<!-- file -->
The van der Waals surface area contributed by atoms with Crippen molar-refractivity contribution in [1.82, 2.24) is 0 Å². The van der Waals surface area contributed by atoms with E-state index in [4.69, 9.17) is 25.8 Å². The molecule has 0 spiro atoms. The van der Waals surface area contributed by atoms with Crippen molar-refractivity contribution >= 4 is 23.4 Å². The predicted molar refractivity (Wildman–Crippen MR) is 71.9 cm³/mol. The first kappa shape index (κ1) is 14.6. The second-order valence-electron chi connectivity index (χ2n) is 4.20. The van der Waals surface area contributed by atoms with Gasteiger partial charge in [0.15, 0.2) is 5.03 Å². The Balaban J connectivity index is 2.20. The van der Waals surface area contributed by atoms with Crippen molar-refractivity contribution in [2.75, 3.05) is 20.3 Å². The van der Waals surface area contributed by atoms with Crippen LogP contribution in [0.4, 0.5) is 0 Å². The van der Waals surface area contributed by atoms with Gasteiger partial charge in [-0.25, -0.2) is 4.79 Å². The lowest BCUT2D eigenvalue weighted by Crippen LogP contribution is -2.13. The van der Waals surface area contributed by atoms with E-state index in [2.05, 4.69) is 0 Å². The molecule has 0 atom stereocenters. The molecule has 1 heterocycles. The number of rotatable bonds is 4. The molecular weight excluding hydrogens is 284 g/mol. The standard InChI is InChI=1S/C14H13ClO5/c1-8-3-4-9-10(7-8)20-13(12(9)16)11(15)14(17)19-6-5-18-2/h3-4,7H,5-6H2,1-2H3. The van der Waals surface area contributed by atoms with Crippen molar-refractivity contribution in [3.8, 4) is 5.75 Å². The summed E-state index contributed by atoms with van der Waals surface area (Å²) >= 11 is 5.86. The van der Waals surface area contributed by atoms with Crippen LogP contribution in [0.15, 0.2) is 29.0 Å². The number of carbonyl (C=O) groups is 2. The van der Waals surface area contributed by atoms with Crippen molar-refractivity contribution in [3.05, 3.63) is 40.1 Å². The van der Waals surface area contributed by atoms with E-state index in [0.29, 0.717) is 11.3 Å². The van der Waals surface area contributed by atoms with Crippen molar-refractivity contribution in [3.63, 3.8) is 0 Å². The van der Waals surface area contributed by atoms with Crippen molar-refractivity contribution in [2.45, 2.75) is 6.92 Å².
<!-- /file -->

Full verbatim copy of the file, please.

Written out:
The van der Waals surface area contributed by atoms with Crippen molar-refractivity contribution in [1.82, 2.24) is 0 Å². The van der Waals surface area contributed by atoms with E-state index in [4.69, 9.17) is 25.8 Å². The molecule has 0 spiro atoms. The van der Waals surface area contributed by atoms with Crippen molar-refractivity contribution >= 4 is 23.4 Å². The predicted molar refractivity (Wildman–Crippen MR) is 71.9 cm³/mol. The first kappa shape index (κ1) is 14.6. The second-order valence-electron chi connectivity index (χ2n) is 4.20. The van der Waals surface area contributed by atoms with Gasteiger partial charge in [0.15, 0.2) is 5.03 Å². The Balaban J connectivity index is 2.20. The van der Waals surface area contributed by atoms with Crippen molar-refractivity contribution in [2.75, 3.05) is 20.3 Å². The van der Waals surface area contributed by atoms with Crippen LogP contribution in [0.4, 0.5) is 0 Å². The van der Waals surface area contributed by atoms with Gasteiger partial charge in [-0.25, -0.2) is 4.79 Å². The lowest BCUT2D eigenvalue weighted by Crippen LogP contribution is -2.13. The van der Waals surface area contributed by atoms with E-state index in [2.05, 4.69) is 0 Å². The molecule has 0 atom stereocenters. The molecule has 1 heterocycles. The number of rotatable bonds is 4. The molecular weight excluding hydrogens is 284 g/mol. The standard InChI is InChI=1S/C14H13ClO5/c1-8-3-4-9-10(7-8)20-13(12(9)16)11(15)14(17)19-6-5-18-2/h3-4,7H,5-6H2,1-2H3. The van der Waals surface area contributed by atoms with Crippen molar-refractivity contribution in [3.8, 4) is 5.75 Å². The summed E-state index contributed by atoms with van der Waals surface area (Å²) >= 11 is 5.86. The van der Waals surface area contributed by atoms with Crippen LogP contribution in [0.15, 0.2) is 29.0 Å². The number of carbonyl (C=O) groups is 2. The van der Waals surface area contributed by atoms with Crippen molar-refractivity contribution in [3.05, 3.63) is 40.1 Å². The van der Waals surface area contributed by atoms with E-state index in [0.29, 0.717) is 11.3 Å². The van der Waals surface area contributed by atoms with Crippen molar-refractivity contribution in [3.63, 3.8) is 0 Å². The van der Waals surface area contributed by atoms with Crippen molar-refractivity contribution in [2.45, 2.75) is 6.92 Å².